He didn’t falter. “That’s the point. The cousins in Strasbourg will understand. But think of it, Mom. The chance to go back and see your apartment in Mannheim, and maybe even visit your father’s gravesite for the first time.” Daniel and Simone would take her and bring her back over the border to France, at night. No one expected her to sleep on German soil.
“Besides,” Mickey added. “Germany’s going to be full of tourists with the Olympics at the end of the summer. I bet we couldn’t even get you a hotel room now.”
She said nothing.
“It’ll be good for you,” he said. “Closure. Especially now that Oma Sofie—” Again, he stopped.
Closure. What did her twenty-seven-year-old son know about closure? What did that newfangled word mean, anyway? But at times, it was just easier to give in, to be taken care of, to decide that there was no arguing with Mickey. He was smart. He’d gone to college, and to business school. He had those two degrees and a fine job, and thanks to him, she and Josef would probably never really have to worry about having food on their table ever again.
She cleared her throat. “All right,” she said. “We’ll go.”
Mannheim’s water tower still stood, surrounded by a well-tended lawn. The florist shop she and her father had visited each week, so that he could buy a bouquet for her mother—still there, too. The office where her father had run his business, until the Reich outlawed that. Only the shoe store had changed; now it was a café. The shoe store where she had found a job at the age of eighteen, because even with her Abitur she couldn’t attend university. Not then. Not in 1933. But her father had said: “You’re not just sitting around here, my dear girl. Waiting to emigrate. You shall do something useful.”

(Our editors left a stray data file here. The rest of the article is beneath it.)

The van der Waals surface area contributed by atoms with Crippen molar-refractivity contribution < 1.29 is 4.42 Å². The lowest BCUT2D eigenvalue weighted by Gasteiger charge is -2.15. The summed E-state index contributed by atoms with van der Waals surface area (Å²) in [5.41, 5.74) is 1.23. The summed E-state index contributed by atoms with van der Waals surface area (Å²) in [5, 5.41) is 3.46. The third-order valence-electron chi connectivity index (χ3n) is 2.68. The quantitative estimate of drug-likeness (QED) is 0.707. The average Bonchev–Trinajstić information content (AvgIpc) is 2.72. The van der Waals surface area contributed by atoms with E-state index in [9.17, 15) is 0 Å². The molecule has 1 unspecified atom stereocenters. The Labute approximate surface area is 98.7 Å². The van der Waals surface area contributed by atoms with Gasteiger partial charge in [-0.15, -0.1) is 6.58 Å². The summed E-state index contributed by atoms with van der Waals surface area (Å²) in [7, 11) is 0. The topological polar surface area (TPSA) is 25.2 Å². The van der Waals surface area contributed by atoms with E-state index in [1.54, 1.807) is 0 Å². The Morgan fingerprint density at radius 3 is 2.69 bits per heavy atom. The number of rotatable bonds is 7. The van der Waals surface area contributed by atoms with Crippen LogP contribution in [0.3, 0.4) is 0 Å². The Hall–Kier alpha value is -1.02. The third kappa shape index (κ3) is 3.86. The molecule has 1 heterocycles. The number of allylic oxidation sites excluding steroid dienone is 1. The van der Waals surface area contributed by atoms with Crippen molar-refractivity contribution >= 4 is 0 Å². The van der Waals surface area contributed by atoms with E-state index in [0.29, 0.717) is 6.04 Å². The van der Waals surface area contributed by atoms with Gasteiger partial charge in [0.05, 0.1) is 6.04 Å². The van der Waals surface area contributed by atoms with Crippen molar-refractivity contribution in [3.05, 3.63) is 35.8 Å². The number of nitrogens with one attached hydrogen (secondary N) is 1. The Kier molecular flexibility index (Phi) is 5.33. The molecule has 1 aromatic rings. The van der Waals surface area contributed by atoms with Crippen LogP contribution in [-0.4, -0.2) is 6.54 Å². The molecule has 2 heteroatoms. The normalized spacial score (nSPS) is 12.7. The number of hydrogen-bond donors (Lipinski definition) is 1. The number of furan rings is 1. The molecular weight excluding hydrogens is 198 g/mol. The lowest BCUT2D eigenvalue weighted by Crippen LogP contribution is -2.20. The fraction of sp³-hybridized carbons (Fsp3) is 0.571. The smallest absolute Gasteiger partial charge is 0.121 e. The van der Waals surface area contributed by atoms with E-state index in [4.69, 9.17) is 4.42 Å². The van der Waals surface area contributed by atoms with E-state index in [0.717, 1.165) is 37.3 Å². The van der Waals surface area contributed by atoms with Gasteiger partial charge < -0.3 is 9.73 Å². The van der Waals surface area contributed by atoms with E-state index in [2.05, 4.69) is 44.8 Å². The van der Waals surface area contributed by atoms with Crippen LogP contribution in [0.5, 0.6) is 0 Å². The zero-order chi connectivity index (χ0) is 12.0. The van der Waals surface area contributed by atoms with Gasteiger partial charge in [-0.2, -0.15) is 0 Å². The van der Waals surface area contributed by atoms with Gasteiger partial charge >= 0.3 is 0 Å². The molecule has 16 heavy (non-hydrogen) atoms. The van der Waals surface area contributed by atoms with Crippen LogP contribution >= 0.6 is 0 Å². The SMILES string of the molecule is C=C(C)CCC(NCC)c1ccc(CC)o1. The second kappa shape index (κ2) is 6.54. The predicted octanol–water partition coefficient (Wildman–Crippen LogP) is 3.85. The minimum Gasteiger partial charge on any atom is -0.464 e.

Her cousin Daniel turned the Citröen off the city’s main ring, onto Ifflenstrasse, and Nelly thought she’d stopped breathing. The building where she and her parents had lived in an apartment that occupied the entire second floor was the same! The same purplish stone. The same flowerboxes. The same big windows.
No. The windows. Those were not the same.
“Those men came in,” her mother had said, once they could speak freely about that night back in November 1938. “They smashed the windows. The china. The paintings.” Much worse, indescribably worse, was the way they had smashed her father, too. Before even sending him to Dachau. Today one could visit Dachau, and it seemed that many people were, especially this summer of 1972, since it was a mere six miles from the Olympic Stadium in Munich. There’d even been a memorial service, at that place, with the Israeli athletes laying wreaths. They’d seen the pictures of this event already, and Nelly had stared at the grainy newspaper photographs with some fascination. Still, the thought of going anywhere near there made her retch.
Her cousin slowed the car to a stop and turned to face her. “Shall I see if the current owners are home? Would you like to go inside?”
Nelly pressed on Josef’s arm. The air in the car seemed unbearably warm. “The window,” she whispered. “Roll it down.”
“Honey?” How easily Josef worried. She studied his warm brown eyes. Here, next to her in the back seat of her cousin’s Citroën, was someone uneducated, someone uncultured, someone who certainly did not bring her a bouquet every week. They never would have met or married had she stayed here in Mannheim, and had he stayed in his little village on the edge of the Black Forest.